Film Review: Ain’t Them Bodies Saints (2013)

ain't them bodies saintsThere’s something about the faces of Casey Affleck and Rooney Mara that just keeps you guessing. Maybe it’s the former’s slightly weary voice or the latter’s distant gaze, but either way their presences on screen are certainly unique, making Ain’t Them Bodies Saints, written and directed by newcomer David Lowery and nominated for the Grand Jury Prize at this year’s Sundance Film Festival, a curious prospect.

It follows Bob and Ruth (Affleck and Mara), a young  down-on-their-luck couple living in ‘70s Texas. Expecting a child, the pair turn to armed robbery, but it isn’t long before the law catches up with them. Barricaded within their meagre homestead, a shoot-out with police ensues, in which fellow outlaw Freddy is killed and Ruth blindly returns fire, in turn injuring local policeman Patrick Wheeler (Ben Foster). Bob admirably takes the blame, imploring Ruth to wait for him as he waits out his 25-to-life prison sentence.ain't them bodies saints poster

As the years go by in Bob’s absence, she finds comfort in the quiet affections of Patrick, who despite their history has developed a fondness for Ruth and her young one. But when a desperate Bob succeeds in escaping, anxious to restart life and meet the daughter the he has never met, Ruth’s almost settled life is plunged back into turmoil.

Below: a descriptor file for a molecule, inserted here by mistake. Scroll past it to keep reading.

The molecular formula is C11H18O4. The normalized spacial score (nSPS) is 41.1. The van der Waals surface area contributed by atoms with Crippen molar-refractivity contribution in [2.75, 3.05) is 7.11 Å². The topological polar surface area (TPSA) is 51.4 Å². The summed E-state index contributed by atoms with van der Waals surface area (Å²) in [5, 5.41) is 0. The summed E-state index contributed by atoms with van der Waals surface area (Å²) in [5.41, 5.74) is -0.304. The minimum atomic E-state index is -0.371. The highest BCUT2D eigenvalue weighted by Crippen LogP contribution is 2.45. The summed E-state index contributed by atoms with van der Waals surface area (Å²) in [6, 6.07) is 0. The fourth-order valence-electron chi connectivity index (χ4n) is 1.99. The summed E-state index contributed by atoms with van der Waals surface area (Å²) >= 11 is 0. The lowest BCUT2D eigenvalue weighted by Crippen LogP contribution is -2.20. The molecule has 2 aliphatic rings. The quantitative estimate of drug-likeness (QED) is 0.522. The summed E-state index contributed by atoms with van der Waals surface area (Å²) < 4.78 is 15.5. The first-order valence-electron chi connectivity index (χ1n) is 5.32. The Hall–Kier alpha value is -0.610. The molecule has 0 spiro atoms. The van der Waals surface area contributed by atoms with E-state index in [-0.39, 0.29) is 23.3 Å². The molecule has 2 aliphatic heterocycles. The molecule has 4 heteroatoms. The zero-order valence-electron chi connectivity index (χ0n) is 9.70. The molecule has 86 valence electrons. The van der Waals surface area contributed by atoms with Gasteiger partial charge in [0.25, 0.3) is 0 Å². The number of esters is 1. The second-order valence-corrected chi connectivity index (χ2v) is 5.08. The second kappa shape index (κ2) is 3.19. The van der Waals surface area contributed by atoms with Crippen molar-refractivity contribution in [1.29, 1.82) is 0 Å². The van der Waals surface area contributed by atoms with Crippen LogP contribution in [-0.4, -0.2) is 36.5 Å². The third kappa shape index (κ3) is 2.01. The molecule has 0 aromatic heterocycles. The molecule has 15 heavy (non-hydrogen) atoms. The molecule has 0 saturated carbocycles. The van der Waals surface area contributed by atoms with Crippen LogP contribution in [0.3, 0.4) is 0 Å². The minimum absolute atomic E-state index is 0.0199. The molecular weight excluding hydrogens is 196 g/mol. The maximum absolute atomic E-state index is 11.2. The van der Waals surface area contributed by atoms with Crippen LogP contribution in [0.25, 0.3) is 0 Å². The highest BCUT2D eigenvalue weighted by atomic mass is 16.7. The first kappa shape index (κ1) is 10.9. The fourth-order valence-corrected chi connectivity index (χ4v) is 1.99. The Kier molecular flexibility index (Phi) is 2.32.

While Bob’s letters to Ruth talk of his hope for a nostalgic past waiting for them when they reunite, this Bonnie and Clyde-esque tale always has a downcast air about it. The event of Bob’s jailing is depicted briefly as the climax of an elusive history everyone would rather leave be. As such, the events of this film mostly illustrate this small group of individuals trying to salvage some hope from the remaining fragments. With a subtly infused soundtrack from Daniel Hart and stunningly shot by Bradford Young in perpetual half-light, the doomed love story is lent a poetic feel evoking Terrence Malick’s work.

Though, while Mallick’s elliptical musings could certainly be accused of ladling on the pretension, this is a much more accessible narrative bolstered by a strong set of lead performances from Affleck, Foster and particularly Mara, whose star is certainly growing with each film. It certainly helps that Lowery’s dialogue is so natural and unrushed, making the work of these already immensely talented actors all the more engaging.

While this might test the patience of some, the film’s modest scope is its strength, not relying on stunts or twists to propel the story but rather a genuine empathy for some good-hearted characters trying to be good people, regardless of what they’ve done in the past. Hopefully this is a sign of things to come from David lowery, because he seems to be a natural.

Ain’t them Bodies Saints will be on limited release from November 14 through Roadshow Films.

4.5 blergs
4.5 blergs

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